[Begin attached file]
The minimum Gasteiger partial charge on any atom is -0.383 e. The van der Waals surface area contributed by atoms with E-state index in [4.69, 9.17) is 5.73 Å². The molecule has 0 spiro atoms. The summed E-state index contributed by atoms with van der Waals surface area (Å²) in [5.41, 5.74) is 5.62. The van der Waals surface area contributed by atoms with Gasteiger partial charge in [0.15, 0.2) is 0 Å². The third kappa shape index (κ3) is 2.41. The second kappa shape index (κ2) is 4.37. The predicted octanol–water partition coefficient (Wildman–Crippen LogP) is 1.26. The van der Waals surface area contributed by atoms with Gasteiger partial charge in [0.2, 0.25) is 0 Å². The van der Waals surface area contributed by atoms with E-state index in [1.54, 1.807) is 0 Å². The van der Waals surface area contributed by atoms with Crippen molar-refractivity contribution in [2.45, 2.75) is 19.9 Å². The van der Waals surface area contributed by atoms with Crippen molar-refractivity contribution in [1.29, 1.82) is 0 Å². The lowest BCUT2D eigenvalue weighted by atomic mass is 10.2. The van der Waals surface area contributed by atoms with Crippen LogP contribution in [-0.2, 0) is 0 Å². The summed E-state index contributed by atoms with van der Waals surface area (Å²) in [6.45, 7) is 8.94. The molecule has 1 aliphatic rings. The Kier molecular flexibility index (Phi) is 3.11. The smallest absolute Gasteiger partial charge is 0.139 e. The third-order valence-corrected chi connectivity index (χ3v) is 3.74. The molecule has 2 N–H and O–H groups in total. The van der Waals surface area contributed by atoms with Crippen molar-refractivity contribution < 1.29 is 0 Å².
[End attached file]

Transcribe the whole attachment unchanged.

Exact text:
The minimum Gasteiger partial charge on any atom is -0.383 e. The van der Waals surface area contributed by atoms with E-state index in [4.69, 9.17) is 5.73 Å². The molecule has 0 spiro atoms. The summed E-state index contributed by atoms with van der Waals surface area (Å²) in [5.41, 5.74) is 5.62. The van der Waals surface area contributed by atoms with Gasteiger partial charge in [0.15, 0.2) is 0 Å². The third kappa shape index (κ3) is 2.41. The second kappa shape index (κ2) is 4.37. The predicted octanol–water partition coefficient (Wildman–Crippen LogP) is 1.26. The van der Waals surface area contributed by atoms with Gasteiger partial charge in [0.2, 0.25) is 0 Å². The van der Waals surface area contributed by atoms with E-state index in [1.54, 1.807) is 0 Å². The van der Waals surface area contributed by atoms with Crippen molar-refractivity contribution in [2.45, 2.75) is 19.9 Å². The van der Waals surface area contributed by atoms with Crippen molar-refractivity contribution in [1.29, 1.82) is 0 Å². The lowest BCUT2D eigenvalue weighted by atomic mass is 10.2. The van der Waals surface area contributed by atoms with Crippen LogP contribution in [-0.2, 0) is 0 Å². The summed E-state index contributed by atoms with van der Waals surface area (Å²) in [6.45, 7) is 8.94. The molecule has 1 aliphatic rings. The Kier molecular flexibility index (Phi) is 3.11. The smallest absolute Gasteiger partial charge is 0.139 e. The third-order valence-corrected chi connectivity index (χ3v) is 3.74. The molecule has 2 N–H and O–H groups in total. The van der Waals surface area contributed by atoms with Crippen molar-refractivity contribution < 1.29 is 0 Å².